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Audit Committee Reporting Increased in 2014 Proxy Statements

For companies considering a review of the audit committee disclosure in proxy statements, the recent review by EY’s Center for Board Matters provides several insights on some of the additional information that Fortune 100 companies included in 2014. We previously discussed some of the background related to the increased disclosure here

The increased disclosures focus on three areas of audit-related matters: the audit committee’s evaluation of external auditors, approval of fees and auditor tenure. 15% of companies also provided a direct link to the audit committee charter. Interestingly, more than half these companies have three or more audit committee financial experts. 
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Continuing Spotlight on Audit Committee Reports and the Preponderance of Other Functional Board Committees

Six governance groups, including the National Association of Corporate Directors, Tapestry Networks and the Center for Audit Quality, have issued a “call to action” urging companies to enhance the audit committee reports in proxy statements. Many of the topics recommended are similar to our prior discussion of an E&Y survey that found large-cap companies already providing additional information beyond regulatory requirements, and indeed the report gives several helpful examples from those companies.

Some of the groups’ specific suggestions include details located in other parts of proxy statements, such as describing the scope of the audit committee’s duties as reflected in the charter and defining the committee’s composition by discussing independence determinations and qualifications.
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Expanded Disclosure of Audit Committee Information in Proxy Statements

We all know that executive compensation information in proxy statements is getting longer, as a response to the say-on-pay vote.  Recently, an E&Y report indicated that proxy statements of Fortune 100 companies in 2013 added more details about the audit committee compared to the prior year.  The report examined 78 companies that held meetings as of June 2013.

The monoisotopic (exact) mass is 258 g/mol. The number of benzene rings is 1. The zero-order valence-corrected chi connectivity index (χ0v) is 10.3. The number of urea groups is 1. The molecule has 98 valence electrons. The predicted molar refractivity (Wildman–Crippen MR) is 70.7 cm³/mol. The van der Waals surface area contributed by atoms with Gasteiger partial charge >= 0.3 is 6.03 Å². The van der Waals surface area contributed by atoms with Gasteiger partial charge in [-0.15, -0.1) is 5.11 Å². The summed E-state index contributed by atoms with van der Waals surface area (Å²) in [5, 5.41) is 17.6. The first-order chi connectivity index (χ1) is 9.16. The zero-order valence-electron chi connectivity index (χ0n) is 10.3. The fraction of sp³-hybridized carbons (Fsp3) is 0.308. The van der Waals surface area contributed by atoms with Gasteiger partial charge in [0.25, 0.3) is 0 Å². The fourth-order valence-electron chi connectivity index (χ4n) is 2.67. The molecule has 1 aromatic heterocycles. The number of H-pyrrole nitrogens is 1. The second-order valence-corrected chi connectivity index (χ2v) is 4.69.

The report referenced the likely influence of letters from the United Brotherhood of Carpenters sent to a number of companies this past season, without describing the contents.  We understand, however, that the letters requested that companies provide additional disclosure about the responsibilities of the audit committee, including fee negotiations, considerations of audit firm rotations and engagement of the audit partner, as well as the number of years the same audit firm has been retained. 
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UPDATE: Broadridge Reverses Announced Change Regarding Interim Vote Tallies in Proxy Contests

Last Thursday, Broadridge announced that it will change its procedures for reporting of interim voting results for proxy contests, so that each soliciting party will only receive the results pertaining to its own solicitation. We discussed this here.

However, upon further internal review, Broadridge has now decided that it will not be implementing those changes. Both sides of a proxy contest will continue to receive interim voting updates for their own and each other’s ballot. In its notice, Broadridge indicated that these procedures have been consistently applied for decades and are understood by regulators and participants in the proxy process.
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Changes to Proxy Mechanics Could Affect Proxy Contests

Broadridge has announced a new policy that during proxy contests, each party will only receive the interim results of votes cast for its own proxy card, reports the WSJ. Companies and dissidents can share voting information if both sign confidentiality agreements. This new policy could make it more difficult for solicitations, including determining whether an investor has not voted at all, or has instead voted for the other side.